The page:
• Success in 2010 Requires Investing in Other Countries [View article]
    Just came across an interesting chart here

    While not all inclusive or all knowing, it does seem to show that a definate lemming pattern has not yet developed except in Long Bonds, some are getting pretty close. For example sentiment in several sectors is 7 out of 9. While predictions are often wrong (be afraid.. be VERY afraid...) the most dangerous time seems to be when everyone agrees, and we are not quite there yet. But it is getting close in some areas. That is only one chart, there are others, and you would have to look at more than one - Google is your friend.
    Dec 25 12:10 PM | Likes Like |Link to Comment
  • Success in 2010 Requires Investing in Other Countries [View article]
    I have not seen that much herd-ism here on SA, unless you would call getting more geographically and sector diversified following the herd.

    Personally, I am betting that the $US will go down, but not as much as it did in 2009. My main worry about US equities is that the increasing taxes and regulations will make US companies less and less competitive. The US seems to be entering some kind of "Euro Phase", where the government is all things to all people, no matter the cost. That may change if public sentiment gets mad enough to start threatening the electibility of congress critters, but that is still an unknown factor.

    Someone noted "low entitlement countries" - I think those will grow more than US and Euro economies in 2010. I also think there are still a lot of good places to put money in the US - but most of them will not be in what was hottest in 2009. Look for sectors that underperformed in 2008-2009.

    I am still about 50-50 on commodities. I am not going into any of the futures or futures ETF's, but am looking at several "suppliers" - miners, drillers, tree cutters, etc. Some things like Copper are looking a bit bubbly, but prices seem to keep going up.

    There is always the chance of a major correction or crash, no matter where or what the market is - but that is what stop-loss orders are for. People don't use them near enough.

    On Dec 25 10:49 AM sethmcs wrote:

    > Since the herd is moving overseas for greener pastures I will take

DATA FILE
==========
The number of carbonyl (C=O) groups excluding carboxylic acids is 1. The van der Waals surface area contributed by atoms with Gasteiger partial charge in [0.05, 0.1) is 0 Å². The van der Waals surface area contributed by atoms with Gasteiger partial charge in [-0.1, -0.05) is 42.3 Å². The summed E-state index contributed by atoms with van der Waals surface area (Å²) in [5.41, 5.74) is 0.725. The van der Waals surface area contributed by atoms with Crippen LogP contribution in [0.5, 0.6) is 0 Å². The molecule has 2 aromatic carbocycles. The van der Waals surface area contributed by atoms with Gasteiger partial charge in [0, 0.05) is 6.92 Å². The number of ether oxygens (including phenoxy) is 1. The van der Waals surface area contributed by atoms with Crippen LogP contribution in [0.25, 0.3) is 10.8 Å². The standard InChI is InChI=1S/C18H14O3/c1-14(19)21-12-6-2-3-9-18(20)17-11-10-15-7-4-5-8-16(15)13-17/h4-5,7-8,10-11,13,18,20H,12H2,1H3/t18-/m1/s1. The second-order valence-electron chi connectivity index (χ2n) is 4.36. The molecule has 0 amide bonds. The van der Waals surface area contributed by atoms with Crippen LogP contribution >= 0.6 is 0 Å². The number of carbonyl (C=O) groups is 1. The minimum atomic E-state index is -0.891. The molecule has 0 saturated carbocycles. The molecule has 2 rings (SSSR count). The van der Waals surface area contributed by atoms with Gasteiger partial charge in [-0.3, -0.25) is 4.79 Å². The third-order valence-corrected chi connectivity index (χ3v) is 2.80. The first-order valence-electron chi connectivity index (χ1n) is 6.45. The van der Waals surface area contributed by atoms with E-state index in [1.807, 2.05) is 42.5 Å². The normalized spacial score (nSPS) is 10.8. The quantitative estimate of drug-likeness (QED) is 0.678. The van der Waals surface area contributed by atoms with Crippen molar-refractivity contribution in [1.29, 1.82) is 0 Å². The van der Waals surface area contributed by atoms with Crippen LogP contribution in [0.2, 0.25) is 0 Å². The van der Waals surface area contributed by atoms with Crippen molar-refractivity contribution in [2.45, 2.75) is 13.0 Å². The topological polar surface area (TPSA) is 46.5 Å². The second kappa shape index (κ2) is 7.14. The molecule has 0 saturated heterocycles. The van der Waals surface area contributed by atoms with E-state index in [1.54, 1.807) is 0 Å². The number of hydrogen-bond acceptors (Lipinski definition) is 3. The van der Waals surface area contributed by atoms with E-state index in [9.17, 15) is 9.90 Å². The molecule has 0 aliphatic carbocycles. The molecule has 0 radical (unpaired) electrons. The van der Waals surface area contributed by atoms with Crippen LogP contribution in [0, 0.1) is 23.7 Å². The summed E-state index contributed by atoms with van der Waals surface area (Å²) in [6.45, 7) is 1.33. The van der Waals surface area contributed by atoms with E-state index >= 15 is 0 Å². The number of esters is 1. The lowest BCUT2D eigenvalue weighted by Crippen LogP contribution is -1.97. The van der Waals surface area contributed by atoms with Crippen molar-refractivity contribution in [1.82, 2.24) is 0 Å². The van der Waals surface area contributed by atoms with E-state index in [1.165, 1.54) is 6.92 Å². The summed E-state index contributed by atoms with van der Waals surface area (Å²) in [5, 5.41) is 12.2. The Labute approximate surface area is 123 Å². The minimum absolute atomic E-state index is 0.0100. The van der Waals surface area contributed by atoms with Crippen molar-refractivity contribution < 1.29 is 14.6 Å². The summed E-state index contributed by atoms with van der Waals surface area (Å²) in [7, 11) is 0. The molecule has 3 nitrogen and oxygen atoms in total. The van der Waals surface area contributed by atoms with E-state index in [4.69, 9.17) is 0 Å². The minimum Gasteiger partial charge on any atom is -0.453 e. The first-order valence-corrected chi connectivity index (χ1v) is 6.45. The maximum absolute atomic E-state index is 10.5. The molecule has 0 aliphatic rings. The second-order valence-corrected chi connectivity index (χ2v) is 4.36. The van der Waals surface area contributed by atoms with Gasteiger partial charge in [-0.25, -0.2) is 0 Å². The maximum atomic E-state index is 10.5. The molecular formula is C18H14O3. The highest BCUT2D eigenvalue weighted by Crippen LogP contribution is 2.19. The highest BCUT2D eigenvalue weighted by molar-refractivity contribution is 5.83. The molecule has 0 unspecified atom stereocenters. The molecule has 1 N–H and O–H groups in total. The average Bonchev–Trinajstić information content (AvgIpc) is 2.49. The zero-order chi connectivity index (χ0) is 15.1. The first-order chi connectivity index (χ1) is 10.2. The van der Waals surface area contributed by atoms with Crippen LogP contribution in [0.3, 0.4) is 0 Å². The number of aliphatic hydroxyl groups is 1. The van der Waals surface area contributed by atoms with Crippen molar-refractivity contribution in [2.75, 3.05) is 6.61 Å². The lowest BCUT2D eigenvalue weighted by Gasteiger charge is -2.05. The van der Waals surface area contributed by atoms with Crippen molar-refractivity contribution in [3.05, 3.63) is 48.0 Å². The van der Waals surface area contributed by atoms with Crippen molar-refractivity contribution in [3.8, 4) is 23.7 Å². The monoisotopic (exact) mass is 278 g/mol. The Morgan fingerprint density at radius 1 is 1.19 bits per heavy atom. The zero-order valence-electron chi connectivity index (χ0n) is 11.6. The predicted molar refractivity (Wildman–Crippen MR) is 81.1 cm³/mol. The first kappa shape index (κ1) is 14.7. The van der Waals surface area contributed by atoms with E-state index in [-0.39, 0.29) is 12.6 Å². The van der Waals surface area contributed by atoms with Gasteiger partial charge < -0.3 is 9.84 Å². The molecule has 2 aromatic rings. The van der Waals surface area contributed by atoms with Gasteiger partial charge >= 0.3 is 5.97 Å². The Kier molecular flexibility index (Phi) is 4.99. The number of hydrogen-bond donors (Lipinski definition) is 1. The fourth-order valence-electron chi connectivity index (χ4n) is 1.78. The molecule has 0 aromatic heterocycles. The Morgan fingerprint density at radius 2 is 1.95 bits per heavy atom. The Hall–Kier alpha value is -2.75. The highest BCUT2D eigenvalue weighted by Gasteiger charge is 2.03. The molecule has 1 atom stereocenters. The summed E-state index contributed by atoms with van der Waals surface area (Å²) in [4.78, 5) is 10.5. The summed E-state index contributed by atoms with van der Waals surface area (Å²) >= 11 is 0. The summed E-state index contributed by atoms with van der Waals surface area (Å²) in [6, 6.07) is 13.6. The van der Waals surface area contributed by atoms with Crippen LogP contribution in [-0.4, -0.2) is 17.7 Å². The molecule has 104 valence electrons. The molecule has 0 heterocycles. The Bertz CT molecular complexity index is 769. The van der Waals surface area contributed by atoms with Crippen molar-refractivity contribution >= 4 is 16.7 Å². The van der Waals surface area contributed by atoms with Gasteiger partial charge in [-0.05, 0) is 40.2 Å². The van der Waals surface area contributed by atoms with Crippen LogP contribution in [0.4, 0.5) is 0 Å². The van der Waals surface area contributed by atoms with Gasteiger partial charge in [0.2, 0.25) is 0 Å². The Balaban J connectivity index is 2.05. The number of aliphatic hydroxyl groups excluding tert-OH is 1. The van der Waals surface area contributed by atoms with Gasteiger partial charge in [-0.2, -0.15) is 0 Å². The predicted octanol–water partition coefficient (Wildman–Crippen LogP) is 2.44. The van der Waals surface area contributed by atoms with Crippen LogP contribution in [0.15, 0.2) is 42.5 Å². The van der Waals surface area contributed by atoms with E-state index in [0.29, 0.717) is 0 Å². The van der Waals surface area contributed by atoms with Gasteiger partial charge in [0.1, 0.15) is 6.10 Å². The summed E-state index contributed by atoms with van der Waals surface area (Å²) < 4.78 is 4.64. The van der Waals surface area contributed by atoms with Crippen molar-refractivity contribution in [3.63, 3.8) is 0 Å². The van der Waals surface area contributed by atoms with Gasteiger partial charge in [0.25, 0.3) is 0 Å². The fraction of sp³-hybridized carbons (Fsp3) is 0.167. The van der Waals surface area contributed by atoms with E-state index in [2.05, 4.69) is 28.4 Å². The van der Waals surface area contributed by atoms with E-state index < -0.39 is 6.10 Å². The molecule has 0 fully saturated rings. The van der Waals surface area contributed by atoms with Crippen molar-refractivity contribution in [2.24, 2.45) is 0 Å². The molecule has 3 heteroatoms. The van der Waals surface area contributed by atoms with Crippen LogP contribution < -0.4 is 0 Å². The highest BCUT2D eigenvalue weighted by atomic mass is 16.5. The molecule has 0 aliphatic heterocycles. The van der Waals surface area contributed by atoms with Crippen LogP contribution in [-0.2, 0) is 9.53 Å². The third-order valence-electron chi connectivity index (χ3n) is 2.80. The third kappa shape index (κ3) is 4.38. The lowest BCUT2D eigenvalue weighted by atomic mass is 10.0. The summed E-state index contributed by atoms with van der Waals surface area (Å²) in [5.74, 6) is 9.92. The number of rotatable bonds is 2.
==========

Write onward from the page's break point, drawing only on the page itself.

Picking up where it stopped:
> a different path. Small caps in the USA. I am not opposed to foreign
    > investing and in fact the only mutual fund I own (I am a stock picker)
    > is TEI. Templeton is the only fund I trust to do foreign investing.
    > I don't know enough about it to do it myself. Did anyone ever notice
    > that historically anytime a foreign country makes large investments
    > in the USA they get burned? They usually buy at the top and sell
    > at the bottom. What makes investors in the USA think they can do
    > better overseas?
    Dec 25 11:56 AM | 4 Likes Like |Link to Comment
  • Success in 2010 Requires Investing in Other Countries [View article]
    They may, but just as in any collapse there is always the option of going to cash. My single biggest mistake in 2008 was not paying enough attention, I won't make that mistake again. If you watch what is going on you can limit your losses. And in my opinion, anyone that puts all their eggs in one sector is likely to end up with mutant chickens.

    On Dec 24 11:52 PM Paul H. M. wrote:

    > Emerging markets will probably have several spectacular collapses
    > (like the U.S. in the late 1800's and early 1900's), so it might
    > not be wise to put your money into them in the middle of a bubble.
    Dec 25 12:20 AM | 1 Like Like |Link to Comment
  • Why Health Insurance Stocks Are Poor Bets [View article]
    That sector is pretty volatle right now, and rightly so. Nobody really knows what the final bill will be, or even if there will be a final bill. Public sentiment generally is opposed to it, and there is a chance (though small) that some senators might flip on it when assaulted with rotten eggs back home.

    If you think the Senate process was messy, wait until you see what happens when they try to merge it with the House version.
    Dec 25 12:15 AM | 6 Likes Like |Link to Comment